As one of the 8.3 million Americans living with gout, CreakyJoints patient advocate David Belton of West Virginia spoke candidly about his 20-year struggle with the debilitating condition to a room full of the who’s who in arthritis during the U.S. Food and Drug Administration’s (FDA) advisory committee for arthritis meeting in early November. At the meeting, a committee panel of experts in arthritis, including rheumatologists, a patient with gout, and representatives of the FDA came together to discuss whether a new gout treatment called lesinurad by AstraZeneca is recommended for FDA approval. The panel voted 10-4 in favor of the approval of lesinurad, but only with some safety-specific stipulations put in place.
In a day full of panel experts offering up details regarding the medication’s safety profile and the overall benefits and risks to users, it seemed only appropriate to ask an actual patient on their experience. Enter David—a member of the Global Healthy Living Foundation’s 50-State Network which helps patients share their voice during important state and federal health policy and regulatory discussions on treatment access, safety and overall quality of care.
David took an active role in the committee’s meeting by discussing his painful experience and how participating in a clinical trial where he was treated with lesinurad helped improve his flare ups significantly.
From missing many days at work for years and taking an early retirement, gout has truly affected David’s day-to-day world. Not to mention the treatments he tried over the years lessened the pain “somewhat” but he still experienced severe gout flares. Since treatment with lesinurad, David noted, “It has been over a year now since my last major flare.”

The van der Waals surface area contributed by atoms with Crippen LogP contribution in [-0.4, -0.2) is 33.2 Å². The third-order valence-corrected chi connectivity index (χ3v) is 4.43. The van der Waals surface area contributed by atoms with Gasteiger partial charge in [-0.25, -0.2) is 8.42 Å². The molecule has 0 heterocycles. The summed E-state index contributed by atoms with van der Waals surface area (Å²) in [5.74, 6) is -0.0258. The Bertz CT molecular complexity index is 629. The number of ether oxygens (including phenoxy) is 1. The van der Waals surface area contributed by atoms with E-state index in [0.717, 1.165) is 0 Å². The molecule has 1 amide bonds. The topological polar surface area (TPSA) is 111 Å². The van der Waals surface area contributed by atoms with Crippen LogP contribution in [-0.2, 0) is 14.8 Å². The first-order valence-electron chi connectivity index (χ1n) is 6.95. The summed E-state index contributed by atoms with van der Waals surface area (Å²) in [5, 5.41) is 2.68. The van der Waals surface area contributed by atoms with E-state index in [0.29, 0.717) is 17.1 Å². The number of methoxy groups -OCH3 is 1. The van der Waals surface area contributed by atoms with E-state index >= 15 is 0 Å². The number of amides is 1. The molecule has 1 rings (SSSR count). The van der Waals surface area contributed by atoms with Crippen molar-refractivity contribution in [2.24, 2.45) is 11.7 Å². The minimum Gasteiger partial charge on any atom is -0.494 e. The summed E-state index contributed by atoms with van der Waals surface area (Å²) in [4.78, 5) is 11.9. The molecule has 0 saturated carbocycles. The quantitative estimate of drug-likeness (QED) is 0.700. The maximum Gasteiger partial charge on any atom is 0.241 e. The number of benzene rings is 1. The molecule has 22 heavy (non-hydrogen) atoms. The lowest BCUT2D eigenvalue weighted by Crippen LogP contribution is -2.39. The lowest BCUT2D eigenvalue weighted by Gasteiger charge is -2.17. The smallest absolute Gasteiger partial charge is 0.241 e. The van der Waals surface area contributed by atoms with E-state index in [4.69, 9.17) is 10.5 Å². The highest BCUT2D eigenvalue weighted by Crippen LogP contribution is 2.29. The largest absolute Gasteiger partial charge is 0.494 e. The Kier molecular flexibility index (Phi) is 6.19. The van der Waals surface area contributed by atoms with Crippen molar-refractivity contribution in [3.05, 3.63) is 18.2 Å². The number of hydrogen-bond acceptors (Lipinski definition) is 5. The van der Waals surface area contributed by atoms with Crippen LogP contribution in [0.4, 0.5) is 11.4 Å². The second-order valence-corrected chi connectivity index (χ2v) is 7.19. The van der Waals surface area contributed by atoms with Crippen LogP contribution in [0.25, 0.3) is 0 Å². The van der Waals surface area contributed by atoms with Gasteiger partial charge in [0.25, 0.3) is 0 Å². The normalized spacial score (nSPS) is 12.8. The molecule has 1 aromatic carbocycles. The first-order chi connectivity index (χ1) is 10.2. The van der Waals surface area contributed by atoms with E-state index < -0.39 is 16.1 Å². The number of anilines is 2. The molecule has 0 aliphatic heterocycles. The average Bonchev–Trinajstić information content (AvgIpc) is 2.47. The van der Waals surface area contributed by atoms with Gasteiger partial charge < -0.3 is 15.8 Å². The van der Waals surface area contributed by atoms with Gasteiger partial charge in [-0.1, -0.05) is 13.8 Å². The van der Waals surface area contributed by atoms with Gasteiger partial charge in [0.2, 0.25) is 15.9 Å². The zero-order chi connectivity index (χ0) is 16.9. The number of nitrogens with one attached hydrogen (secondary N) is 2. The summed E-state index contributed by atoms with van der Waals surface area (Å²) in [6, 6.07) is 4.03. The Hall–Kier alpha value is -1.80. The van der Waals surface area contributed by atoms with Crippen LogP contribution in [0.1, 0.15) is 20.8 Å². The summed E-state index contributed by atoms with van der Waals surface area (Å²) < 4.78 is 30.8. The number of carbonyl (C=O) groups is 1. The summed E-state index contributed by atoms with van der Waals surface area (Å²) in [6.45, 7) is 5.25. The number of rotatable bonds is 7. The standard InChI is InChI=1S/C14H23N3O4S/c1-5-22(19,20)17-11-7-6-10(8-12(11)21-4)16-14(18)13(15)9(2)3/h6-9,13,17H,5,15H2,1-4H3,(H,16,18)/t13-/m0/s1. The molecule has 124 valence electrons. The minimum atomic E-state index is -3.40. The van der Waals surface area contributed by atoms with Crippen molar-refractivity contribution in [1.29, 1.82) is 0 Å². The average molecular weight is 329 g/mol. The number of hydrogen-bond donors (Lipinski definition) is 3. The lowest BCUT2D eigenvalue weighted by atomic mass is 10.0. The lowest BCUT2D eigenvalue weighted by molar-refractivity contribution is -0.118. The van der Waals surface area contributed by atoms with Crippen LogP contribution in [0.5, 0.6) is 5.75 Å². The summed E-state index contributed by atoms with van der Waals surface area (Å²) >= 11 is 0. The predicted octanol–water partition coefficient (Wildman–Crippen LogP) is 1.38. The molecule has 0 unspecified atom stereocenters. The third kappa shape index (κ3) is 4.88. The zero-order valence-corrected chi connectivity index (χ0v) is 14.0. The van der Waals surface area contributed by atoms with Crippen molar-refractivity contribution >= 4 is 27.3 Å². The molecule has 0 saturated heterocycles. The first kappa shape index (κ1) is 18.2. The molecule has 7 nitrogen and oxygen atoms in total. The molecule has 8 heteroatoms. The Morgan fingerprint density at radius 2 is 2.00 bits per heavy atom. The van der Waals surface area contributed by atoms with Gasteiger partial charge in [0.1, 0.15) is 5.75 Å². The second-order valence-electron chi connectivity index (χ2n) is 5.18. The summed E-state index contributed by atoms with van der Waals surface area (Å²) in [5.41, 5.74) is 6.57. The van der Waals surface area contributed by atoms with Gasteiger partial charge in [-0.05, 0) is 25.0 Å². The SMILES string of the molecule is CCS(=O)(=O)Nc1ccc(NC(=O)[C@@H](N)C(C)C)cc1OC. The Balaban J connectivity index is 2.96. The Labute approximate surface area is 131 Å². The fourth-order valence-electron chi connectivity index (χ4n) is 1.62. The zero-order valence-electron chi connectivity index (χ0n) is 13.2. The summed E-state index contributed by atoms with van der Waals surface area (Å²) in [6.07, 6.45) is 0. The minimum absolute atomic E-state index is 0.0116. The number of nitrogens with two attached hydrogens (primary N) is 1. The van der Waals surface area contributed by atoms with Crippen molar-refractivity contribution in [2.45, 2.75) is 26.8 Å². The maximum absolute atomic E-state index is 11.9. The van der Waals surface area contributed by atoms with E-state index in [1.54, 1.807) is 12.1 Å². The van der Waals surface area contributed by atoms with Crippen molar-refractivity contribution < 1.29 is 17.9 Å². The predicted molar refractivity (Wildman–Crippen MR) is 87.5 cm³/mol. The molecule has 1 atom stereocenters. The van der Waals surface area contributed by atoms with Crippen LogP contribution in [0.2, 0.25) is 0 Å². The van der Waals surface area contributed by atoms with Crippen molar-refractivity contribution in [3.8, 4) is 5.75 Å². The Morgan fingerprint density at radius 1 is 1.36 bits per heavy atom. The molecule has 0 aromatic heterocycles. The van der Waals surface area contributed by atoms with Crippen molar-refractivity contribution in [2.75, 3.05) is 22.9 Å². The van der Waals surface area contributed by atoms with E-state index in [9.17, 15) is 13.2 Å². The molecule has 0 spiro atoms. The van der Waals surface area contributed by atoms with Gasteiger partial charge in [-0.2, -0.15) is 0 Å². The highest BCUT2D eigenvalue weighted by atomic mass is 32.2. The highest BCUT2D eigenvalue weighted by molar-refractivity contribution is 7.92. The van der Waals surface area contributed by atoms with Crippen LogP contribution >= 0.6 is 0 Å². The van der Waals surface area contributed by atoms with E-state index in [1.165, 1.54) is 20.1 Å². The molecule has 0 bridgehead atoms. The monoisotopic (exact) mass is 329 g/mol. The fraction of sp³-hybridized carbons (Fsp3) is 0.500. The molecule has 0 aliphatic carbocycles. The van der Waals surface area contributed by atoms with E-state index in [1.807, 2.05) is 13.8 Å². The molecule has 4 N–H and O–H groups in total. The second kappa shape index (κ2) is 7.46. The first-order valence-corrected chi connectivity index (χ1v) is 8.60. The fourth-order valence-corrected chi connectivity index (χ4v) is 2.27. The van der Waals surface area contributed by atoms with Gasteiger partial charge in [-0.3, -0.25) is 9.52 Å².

From actively seeking out and participating in a clinical trial for an investigational treatment to then speaking out about his positive experience with it is the ultimate in patient participation. For millions living with gout, David’s successes are what they aim to have for their own condition. By speaking up about his experience, he hopes the same for them: “Hopefully my experience will help to allow this medication (lesinurad) to be approved so other gout sufferers can find the relief that I currently enjoy.”
According to MedPage Today, AstraZeneca has applied for an indication of lesinurad as a second-line treatment (alongside xanthine oxidase inhibitor) for gout-related hyperuricemia, which occurs when there is an unusually high level of a normal waste product called uric acid in the blood. This acid build up in the blood can crystalize in the joints and/or kidneys. In the clinical trial, David was treated with lesinurad in combination with Uloric.
David’s patient perspective on lesinurad had even more meaning than maybe he realized given the safety concerns for lesinurad, including higher rates of death, renal toxicity, and cardiac issues, observed in clinical trials. As gout patients are limited in treatment options that may successfully manage their flares and related symptoms, it was noteworthy to hear David’s perspective on how the treatment helped him, which balanced out the discussions around lesinurad’s safety concerns.
Ultimately, the majority of the panel recommended lesinurad approval with a few key stipulations. These must haves for the panel, included stronger guidelines, conservative and specific drug labeling on the potential serious adverse events and continued research on the treatment post-approval.
While the FDA doesn’t have to go with the recommendations provided by its committees, but usually it does.
Anyone interested in joining the 50-State Network can do that here. By joining, you’ll receive updates on impending legislation at both the national and state levels which could impact your healthcare and the healthcare for millions and how you can actively participate in important conversations.
Update: The FDA approved lesinurad at the lower dose of 200 mg on December 22, 2015.